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UNESCO-protected Cathedrals Are open to Tourists In Veliky Novgorod
9.02.2016 15:09
UNESCO-protected Cathedrals Are open to Tourists In Veliky Novgorod

Two UNESCO-protected ancient cathedrals in the vicinity of Veliky Novgorod will be for the first time open to tourists, as the Novgorod State Museum-Reserve reported to “Interfax”.

      “Our unique Church of the Assumption on Volotovo field (XIV century) and the Church of Annunciation on Myachino (XII century) will open to public” – the agency’s interlocutor said. He explained that the Church of the Assumption was given to the museum by the government of Novgorod Oblast, the Church of Annunciation was finally restored in 2015. The masters working under the guidance of the Corresponding Member of the Russian Academy of Sciences Vladimir Sedov (Moscow) brought the church into the exhibition state, in particular, arranged the floors there.


      Novgorod is the cradle of the Russian state, home of the Russian democratic and republican traditions, and a spiritual and military stronghold of Orthodox Russia. Medieval Novgorod was one of the largest European centers of enlightenment and culture. Nowadays it is a modern town with a well-developed economy, social services and infrastructure.

      Since ancient times the lands around Lake Ilmen lay along international trade routes leading from the Baltic Sea to the Volga River. Novgorod was first mentioned in chronicles in the middle of the 9th century. In 862 the Scandinavian prince Rurik was invited with his armed forces to Rus to carry out all legal and law-enforcement functions. He was the founder of a dynasty whose members would rule the Russian lands for over seven and a half centuries. In the beginning of the 10th century, the successful military campaigns of Prince Igor and his voevoda (military commander) Oleg to the South of Novgorod helped to establish the famous trade route known as the route "from the Varangians to the Greeks". This sped up the unification of the Eastern Slavic tribes into a unified state known as Kievan Rus.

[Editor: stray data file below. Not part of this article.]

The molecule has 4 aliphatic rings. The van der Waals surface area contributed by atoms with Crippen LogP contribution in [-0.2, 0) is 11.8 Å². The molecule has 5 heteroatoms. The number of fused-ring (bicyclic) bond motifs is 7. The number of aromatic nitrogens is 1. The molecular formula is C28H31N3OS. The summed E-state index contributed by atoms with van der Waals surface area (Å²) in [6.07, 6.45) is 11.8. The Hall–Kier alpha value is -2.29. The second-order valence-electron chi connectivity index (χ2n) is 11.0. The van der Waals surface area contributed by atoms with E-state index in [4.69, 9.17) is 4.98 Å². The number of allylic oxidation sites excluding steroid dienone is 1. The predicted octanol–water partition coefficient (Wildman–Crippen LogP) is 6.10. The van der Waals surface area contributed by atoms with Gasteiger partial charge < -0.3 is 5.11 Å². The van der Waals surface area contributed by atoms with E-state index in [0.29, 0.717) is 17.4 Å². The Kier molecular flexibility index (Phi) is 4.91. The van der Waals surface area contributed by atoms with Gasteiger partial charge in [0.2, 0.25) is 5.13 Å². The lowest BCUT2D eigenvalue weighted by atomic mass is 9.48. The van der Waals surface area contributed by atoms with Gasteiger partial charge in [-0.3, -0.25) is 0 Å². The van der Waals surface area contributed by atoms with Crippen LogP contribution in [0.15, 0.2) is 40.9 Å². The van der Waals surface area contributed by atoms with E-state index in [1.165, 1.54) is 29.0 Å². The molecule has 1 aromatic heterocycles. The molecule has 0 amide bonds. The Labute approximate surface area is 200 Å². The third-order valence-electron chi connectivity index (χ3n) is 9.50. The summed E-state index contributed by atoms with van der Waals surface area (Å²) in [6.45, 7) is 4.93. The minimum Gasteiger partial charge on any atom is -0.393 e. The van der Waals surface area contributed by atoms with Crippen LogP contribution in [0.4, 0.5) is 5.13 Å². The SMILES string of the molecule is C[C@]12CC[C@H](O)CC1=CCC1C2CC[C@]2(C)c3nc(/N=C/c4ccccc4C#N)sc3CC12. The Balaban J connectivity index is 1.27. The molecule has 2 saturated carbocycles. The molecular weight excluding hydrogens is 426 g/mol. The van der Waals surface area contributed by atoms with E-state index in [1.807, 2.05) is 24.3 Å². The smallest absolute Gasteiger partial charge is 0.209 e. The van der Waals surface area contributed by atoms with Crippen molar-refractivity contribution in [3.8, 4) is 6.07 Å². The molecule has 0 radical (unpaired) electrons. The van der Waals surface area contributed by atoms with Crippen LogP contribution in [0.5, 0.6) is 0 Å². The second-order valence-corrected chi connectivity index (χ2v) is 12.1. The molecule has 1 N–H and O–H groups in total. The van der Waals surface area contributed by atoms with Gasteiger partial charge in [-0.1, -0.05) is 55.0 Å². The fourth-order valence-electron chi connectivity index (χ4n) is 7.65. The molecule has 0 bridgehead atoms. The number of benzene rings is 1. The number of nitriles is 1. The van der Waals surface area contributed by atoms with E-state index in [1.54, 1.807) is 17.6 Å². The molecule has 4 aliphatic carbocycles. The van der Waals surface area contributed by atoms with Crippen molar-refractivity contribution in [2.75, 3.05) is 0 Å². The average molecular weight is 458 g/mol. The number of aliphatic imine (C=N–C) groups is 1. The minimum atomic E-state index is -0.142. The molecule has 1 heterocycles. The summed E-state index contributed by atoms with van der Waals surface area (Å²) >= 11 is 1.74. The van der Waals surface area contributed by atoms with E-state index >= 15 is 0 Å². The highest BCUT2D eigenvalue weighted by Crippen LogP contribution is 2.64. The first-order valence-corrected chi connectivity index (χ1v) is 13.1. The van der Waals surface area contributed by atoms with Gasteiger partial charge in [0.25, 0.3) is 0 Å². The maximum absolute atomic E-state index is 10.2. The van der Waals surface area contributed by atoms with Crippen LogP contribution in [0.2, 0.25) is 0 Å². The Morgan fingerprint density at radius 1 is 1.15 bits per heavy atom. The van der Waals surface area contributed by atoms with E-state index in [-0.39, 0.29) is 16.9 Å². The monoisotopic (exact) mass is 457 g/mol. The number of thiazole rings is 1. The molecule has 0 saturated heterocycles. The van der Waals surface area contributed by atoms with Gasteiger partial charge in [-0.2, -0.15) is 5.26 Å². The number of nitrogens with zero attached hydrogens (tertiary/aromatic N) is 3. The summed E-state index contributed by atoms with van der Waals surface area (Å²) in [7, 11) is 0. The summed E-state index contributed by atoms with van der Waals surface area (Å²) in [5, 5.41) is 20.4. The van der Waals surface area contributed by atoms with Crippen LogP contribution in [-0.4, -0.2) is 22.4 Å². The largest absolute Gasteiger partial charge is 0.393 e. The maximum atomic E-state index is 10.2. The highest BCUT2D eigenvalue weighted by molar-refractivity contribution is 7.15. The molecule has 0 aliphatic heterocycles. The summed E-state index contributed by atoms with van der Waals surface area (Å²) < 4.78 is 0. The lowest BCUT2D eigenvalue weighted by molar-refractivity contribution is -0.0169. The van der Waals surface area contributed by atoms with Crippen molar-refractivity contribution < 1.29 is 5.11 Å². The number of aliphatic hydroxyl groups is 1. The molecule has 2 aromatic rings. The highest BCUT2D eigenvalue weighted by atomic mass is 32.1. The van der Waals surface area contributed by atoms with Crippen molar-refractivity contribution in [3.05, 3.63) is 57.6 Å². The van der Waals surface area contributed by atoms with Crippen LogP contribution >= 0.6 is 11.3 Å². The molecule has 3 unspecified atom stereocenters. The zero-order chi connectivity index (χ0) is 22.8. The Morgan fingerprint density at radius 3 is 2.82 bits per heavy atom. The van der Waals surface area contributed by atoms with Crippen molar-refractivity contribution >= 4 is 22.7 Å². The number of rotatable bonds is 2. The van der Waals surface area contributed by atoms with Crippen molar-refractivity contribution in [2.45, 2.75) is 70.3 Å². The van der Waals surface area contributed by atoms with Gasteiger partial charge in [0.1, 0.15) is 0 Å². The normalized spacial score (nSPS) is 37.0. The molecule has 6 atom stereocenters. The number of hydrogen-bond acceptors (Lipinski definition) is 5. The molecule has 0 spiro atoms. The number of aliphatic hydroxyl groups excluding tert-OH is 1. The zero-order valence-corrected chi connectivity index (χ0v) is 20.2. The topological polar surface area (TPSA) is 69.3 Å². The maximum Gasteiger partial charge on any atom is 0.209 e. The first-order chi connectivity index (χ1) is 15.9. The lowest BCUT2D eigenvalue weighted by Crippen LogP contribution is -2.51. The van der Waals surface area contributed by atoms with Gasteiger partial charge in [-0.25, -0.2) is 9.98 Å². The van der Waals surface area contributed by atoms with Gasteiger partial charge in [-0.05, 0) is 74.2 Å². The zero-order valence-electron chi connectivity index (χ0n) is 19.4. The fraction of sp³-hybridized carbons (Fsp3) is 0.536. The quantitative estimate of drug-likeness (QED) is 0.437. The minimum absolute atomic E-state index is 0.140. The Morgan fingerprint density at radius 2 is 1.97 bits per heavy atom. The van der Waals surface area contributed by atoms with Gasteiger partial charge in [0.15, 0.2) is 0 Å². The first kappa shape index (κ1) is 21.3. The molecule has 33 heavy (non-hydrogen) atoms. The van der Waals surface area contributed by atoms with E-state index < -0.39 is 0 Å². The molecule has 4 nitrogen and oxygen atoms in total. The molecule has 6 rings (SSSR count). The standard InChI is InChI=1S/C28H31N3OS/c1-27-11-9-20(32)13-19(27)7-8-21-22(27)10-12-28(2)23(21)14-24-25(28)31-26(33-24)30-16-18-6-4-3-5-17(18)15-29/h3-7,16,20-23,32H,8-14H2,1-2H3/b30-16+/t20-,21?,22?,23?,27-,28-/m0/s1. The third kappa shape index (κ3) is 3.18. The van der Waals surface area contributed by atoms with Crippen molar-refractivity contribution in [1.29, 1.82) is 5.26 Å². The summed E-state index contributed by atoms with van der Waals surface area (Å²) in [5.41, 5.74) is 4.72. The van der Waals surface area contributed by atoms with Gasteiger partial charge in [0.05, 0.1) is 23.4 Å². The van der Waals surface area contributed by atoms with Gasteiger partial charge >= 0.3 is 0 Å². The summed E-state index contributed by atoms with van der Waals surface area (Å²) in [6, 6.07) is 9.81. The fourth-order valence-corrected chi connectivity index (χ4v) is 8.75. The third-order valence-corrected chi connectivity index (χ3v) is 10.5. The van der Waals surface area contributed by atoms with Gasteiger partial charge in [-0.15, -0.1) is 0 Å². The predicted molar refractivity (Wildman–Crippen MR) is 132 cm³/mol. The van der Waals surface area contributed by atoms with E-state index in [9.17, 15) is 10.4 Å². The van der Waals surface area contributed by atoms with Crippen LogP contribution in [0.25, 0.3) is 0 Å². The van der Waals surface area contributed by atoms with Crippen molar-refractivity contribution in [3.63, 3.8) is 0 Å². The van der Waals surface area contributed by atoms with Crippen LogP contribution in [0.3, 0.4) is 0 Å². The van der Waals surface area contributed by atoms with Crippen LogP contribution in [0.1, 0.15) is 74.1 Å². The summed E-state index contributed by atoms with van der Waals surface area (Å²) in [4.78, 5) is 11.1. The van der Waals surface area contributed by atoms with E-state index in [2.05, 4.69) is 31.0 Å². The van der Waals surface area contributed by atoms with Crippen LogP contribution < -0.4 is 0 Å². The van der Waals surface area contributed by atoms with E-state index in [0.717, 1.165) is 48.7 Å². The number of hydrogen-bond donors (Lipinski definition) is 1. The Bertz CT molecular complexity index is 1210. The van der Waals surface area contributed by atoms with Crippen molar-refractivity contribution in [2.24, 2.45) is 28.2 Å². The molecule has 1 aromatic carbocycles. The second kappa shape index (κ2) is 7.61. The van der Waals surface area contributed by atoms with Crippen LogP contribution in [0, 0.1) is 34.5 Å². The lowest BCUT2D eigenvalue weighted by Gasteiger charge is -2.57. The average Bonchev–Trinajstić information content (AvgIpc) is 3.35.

The establishment of the constantly operating route "from the Varangians to the Greeks" encouraged development of Novgorod as an important crossroads for transit trade. Novgorodian furs, honey, wax, flax and hemp were well-known in Europe, including England.

      Novgorod reached the peak of its prosperity in the 13th-15th centuries. According to standards of those days it was a large city with a population of between twenty-five and thirty thousand people, comparable to Lubeck, Vienna and Prague.

      Numerous birch-bark letters found in Novgorod represent a convincing proof of the mass literacy of the local population. It was Yaroslav the Wise who laid the foundation for teaching of reading and writing, having established a school at the archbishop's court. The St. Sophia Cathedral as well as the largest monasteries such as the Yuriev Monastery, St. Anthony Monastery and the Khutyn Monastery became centers for chronicle writing and book collecting. One of the largest libraries of medieval Rus, totaling over 1,500 books, had been carefully collected and preserved in the St. Sophia Cathedral in Novgorod.



Author: Anna Dorozhkina


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